There has been much criticism in recent years of the “Bachelor” franchise of shows because it has yet to have an African-American lead for either its male or female iterations of the show.

Part of the problem has been the fact that ABC realized years ago viewers like seeing someone they were rooting for in the previous cycle become the lead of the next cycle, which then presents a cyclical problem if a person of color did not make it far in the competition.

ABC president Channing Dungey says that the way the network hopes to combat that problem is by picking a more diverse cast from the get-go.

“I would very much like to see some changes [with ‘The Bachelor’],” Dungey tells the 2016 TCA summer press tour audience. “I think one of the biggest changes we need to do is we need to increase the pool of diverse candidates in the beginning because part of what ends up happening as we go along is there just aren’t as many candidates to ultimately end up in the role of the next bachelor or bachelorette, so that is something we really want to put some effort and energy towards.”

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When asked if the show could simply choose a non-white lead, Dungey acknowledges that they certainly could, but the audience engagement is an important factor in the success of the show.

“The show has been very much in a cycle where the first runner-up in one cycle becomes the person who leads the next cycle and it works very well for us because the audience feels really engaged in helping to choose that candidate, so the thing we would like to try to do is widen the pool of choices.”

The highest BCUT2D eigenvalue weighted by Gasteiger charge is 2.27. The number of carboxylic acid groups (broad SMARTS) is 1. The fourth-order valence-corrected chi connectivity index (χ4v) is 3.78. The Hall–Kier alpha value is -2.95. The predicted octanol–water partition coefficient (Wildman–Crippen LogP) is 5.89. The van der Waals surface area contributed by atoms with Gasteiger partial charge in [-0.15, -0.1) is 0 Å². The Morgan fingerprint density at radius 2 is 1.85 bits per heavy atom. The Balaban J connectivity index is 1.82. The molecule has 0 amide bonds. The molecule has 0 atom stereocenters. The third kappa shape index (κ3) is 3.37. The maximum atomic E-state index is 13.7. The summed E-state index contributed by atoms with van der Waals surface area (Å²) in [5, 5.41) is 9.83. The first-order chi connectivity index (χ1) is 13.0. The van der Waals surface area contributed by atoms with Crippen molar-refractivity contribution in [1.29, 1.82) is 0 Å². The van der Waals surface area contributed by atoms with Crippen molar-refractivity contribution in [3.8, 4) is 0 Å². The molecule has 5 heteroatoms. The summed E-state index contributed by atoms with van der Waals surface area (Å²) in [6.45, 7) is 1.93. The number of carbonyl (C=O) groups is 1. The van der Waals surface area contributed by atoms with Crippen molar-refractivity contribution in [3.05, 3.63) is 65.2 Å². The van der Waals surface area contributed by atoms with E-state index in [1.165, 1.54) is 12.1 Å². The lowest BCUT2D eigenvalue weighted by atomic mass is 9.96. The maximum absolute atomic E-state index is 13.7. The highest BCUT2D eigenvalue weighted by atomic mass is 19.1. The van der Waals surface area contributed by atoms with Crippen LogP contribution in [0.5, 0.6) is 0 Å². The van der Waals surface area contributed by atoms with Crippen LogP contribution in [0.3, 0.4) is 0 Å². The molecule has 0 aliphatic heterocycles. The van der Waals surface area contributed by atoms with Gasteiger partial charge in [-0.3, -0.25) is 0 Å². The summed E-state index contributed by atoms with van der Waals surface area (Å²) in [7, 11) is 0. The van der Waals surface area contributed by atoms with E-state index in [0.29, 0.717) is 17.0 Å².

When asked later if the audience’s investment in the next cycle’s lead is more important than featuring a person of color, Dungey says they would really like find a person who fits both bills.

“I wouldn’t say that it’s more important,” Dungey tells Zap2it. “I feel as though our audience is incredibly passionate and invested in the show and we’d like to try to find a way to do both.”

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That’s all well and good, but ABC has had a chance to do that. Marquel Martin did not make it to the end of Andi Dorfman’s “Bachelorette” season, but he was incredibly popular with the viewers. Instead, ABC chose to go with Chris Soules as “The Bachelor.” And “Bachelor” Season 20 3rd-place finisher Caila Quinn is half Filipino, but ABC chose to to pick JoJo Fletcher.

Now, maybe Marquel or Caila said no. But it isn’t as simple as saying there has been a lack of viable non-white candidates. And there is a strong sentiment that Juan Pablo Galavis doesn’t really count as a non-Caucasian bachelor because race and nationality are not the same thing.

However, Dungey is right — an inherent problem in the way the “Bachelor/ette” finds its leads is that if there are only a couple contestants of color, their chances of making it to the end of the competition are not great.

Perhaps a cast that starts out as more diverse will be the solution. Until then, we’ll all just have to watch the black suitor on “UnReal,” which Dungey says she enjoys as a viewer.

Posted by:Andrea Reiher

TV critic by way of law school, Andrea Reiher enjoys everything from highbrow drama to clever comedy to the best reality TV has to offer. Her TV heroes include CJ Cregg, Spencer Hastings, Diane Lockhart, Juliet O'Hara and Buffy Summers. TV words to live by: "I'm a slayer, ask me how."